I recently saw an article covering a well-known topic in seminary circles, but only mentioned in passing within the church.1

Have you ever thought of the Psalms as a book and read it accordingly? I fear that too often, on a popular level, we simply think of the Psalms as a disconnected series of morning devotional material. They certainly can be used like that, but they are so much more. It is true that the composition of the Psalms spans many years, but so does the composition of the Bible, and no story-line has ever been more pertinent to human existence.

You see, this fragmented view of the Psalms used to be pervasive on an academic level as well. At a time when liberal theology reigned, the individual Psalms were simply rinds that had to be peeled away in order to study the history which lay beneath. However, recent efforts to combat this have converged and been clarified in a work by an author named O. Palmer Robertson.

If you are interested in this subject, this is a highly accessible book for any audience. It is undergirded by years of conservative scholarship, as well sensibly prosodic.

Like any book, did you know the Psalm has an introduction? Many of us would recognize characteristic verses of this introduction:


אַשְׁרֵי־הָאִישׁ אֲשֶׁר לֹא הָלַךְ בַּעֲצַת רְשָׁעִים וּבְדֶרֶךְ חַטָּאִים לֹא עָמָד וּבְמוֹשַׁב לֵצִים לֹא יָשָׁב׃

Blessed is the man who does not walk in the council of the wicked, nor does he stand in the path of sinners. Indeed, in the abodes of scoffers he does not dwell.

כִּי אִם בְּתוֹרַת יְהוָה חֶפְצוֹ וּבְתוֹרָתוֹ יֶהְגֶּה יוֹמָם וָלָיְלָה׃

Instead, his joy/pleasure/delight is in the Law of Yahweh. In His law he groans/meditates/recites day and night

לָמָּה רָגְשׁוּ גוֹיִם וּלְאֻמִּים יֶהְגּוּ־רִיק׃

Why do the nations rage? And the peoples groan in vain

וַאֲנִי נָסַכְתִּי מַלְכִּי עַל־צִיּוֹן הַר־קָדְשִׁי׃

As for me, I have set my King upon Zion, the holy Mountain

נַשְּׁקוּ־בַר פֶּן־יֶאֱנַף וְתֹאבְדוּ דֶרֶךְ כִּי־יִבְעַר כִּמְעַט אַפּוֹ אַשְׁרֵי כָּל־חוֹסֵי בוֹ׃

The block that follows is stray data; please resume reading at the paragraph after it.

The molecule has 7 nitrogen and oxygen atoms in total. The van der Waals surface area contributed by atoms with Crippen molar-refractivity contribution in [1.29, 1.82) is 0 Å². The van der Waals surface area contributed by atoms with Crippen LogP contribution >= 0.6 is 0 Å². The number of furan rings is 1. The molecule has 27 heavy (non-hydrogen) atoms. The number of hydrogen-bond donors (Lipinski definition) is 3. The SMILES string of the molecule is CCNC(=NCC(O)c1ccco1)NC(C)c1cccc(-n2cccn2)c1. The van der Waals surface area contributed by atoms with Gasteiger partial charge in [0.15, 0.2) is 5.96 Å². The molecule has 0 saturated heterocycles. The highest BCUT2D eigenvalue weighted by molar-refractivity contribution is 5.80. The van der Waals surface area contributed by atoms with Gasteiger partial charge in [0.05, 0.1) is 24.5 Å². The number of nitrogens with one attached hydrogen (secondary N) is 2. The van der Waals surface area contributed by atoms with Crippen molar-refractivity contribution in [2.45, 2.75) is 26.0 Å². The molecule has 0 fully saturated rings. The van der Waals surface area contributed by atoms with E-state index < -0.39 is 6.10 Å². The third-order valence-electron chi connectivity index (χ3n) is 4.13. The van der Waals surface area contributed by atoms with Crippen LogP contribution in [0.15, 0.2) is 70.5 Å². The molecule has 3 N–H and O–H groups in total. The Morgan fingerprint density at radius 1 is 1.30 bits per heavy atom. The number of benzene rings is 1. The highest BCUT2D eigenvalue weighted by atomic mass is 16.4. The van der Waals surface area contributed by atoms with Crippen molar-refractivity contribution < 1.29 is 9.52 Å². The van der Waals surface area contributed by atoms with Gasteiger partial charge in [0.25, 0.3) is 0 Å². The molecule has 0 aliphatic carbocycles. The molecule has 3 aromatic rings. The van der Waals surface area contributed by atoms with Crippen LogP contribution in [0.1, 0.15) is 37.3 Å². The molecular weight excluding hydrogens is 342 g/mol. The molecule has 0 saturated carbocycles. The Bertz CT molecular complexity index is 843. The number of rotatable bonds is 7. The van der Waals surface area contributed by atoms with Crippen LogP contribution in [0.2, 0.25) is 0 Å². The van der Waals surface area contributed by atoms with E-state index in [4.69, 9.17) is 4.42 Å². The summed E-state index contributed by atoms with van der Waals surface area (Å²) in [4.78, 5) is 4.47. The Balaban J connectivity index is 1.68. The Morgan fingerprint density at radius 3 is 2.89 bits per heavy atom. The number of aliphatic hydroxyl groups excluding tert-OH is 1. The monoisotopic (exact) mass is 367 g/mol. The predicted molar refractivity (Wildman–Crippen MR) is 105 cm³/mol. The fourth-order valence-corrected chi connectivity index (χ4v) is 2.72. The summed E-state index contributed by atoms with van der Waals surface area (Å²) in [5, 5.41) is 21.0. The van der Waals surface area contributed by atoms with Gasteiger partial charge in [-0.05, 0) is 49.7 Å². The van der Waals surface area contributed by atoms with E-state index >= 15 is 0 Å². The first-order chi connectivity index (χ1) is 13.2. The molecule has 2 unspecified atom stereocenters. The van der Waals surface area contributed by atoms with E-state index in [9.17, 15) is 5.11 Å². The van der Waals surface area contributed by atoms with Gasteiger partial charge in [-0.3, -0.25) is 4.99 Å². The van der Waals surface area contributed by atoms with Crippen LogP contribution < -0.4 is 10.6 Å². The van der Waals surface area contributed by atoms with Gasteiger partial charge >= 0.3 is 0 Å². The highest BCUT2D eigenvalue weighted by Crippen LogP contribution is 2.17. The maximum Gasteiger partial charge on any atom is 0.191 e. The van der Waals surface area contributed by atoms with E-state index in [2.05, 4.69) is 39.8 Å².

Kiss the Son lest He be angry and you perish in the way. For his anger is kindled quickly. Blessed are those who take refuge in Him

Do these verses look familiar? You probably recognize them from Psalm 1 and 2. It is widely accepted by conservative scholars today that these two chapters contain the themes which the rest of the book expounds. If you have ever read Psalm 1 and 2 and struggled to make sense of the flow of each text. This is the reason. The person who compiled the book of Psalms together is concerned to show you what the rest of the book is about: The Law of God, and a King/Messiah. Or, to put it differently Law and Gospel!2


So, the next time you are reading a Psalm, turn back to Psalm 1 and 2 and try to identify the theme of the Psalm you are reading in light of the books introduction.

If you have any questions please feel free to ask them in the comments. I have a guest post coming soon an a particular Psalm that I think you will find beneficial to your souls. Also, please don’t forget to subscribe if you like the site!


  1. Walter C. Kaiser Jr., “The Structure of the Book of Psalms,” Bibliotheca Sacra 174 (Jan-Mar 2017):3-12
  2. Kaiser, “Structure,” 5

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